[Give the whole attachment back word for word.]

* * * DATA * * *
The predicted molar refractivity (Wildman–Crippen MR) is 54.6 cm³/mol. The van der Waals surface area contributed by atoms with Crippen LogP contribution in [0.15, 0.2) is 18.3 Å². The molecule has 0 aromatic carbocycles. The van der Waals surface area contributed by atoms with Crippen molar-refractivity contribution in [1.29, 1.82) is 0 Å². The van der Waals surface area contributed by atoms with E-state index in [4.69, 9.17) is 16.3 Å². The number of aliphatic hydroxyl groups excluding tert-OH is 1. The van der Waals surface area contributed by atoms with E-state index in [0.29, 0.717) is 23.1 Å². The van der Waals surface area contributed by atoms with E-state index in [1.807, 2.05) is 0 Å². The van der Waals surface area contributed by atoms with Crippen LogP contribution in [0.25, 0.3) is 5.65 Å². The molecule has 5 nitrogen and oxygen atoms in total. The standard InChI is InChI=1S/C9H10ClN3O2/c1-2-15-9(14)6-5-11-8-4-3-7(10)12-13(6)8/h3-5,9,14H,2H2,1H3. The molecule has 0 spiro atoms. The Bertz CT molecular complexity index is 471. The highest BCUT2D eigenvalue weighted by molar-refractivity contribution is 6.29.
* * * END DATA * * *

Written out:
The predicted molar refractivity (Wildman–Crippen MR) is 54.6 cm³/mol. The van der Waals surface area contributed by atoms with Crippen LogP contribution in [0.15, 0.2) is 18.3 Å². The molecule has 0 aromatic carbocycles. The van der Waals surface area contributed by atoms with Crippen molar-refractivity contribution in [1.29, 1.82) is 0 Å². The van der Waals surface area contributed by atoms with E-state index in [4.69, 9.17) is 16.3 Å². The number of aliphatic hydroxyl groups excluding tert-OH is 1. The van der Waals surface area contributed by atoms with E-state index in [0.29, 0.717) is 23.1 Å². The van der Waals surface area contributed by atoms with E-state index in [1.807, 2.05) is 0 Å². The van der Waals surface area contributed by atoms with Crippen LogP contribution in [0.25, 0.3) is 5.65 Å². The molecule has 5 nitrogen and oxygen atoms in total. The standard InChI is InChI=1S/C9H10ClN3O2/c1-2-15-9(14)6-5-11-8-4-3-7(10)12-13(6)8/h3-5,9,14H,2H2,1H3. The molecule has 0 spiro atoms. The Bertz CT molecular complexity index is 471. The highest BCUT2D eigenvalue weighted by molar-refractivity contribution is 6.29.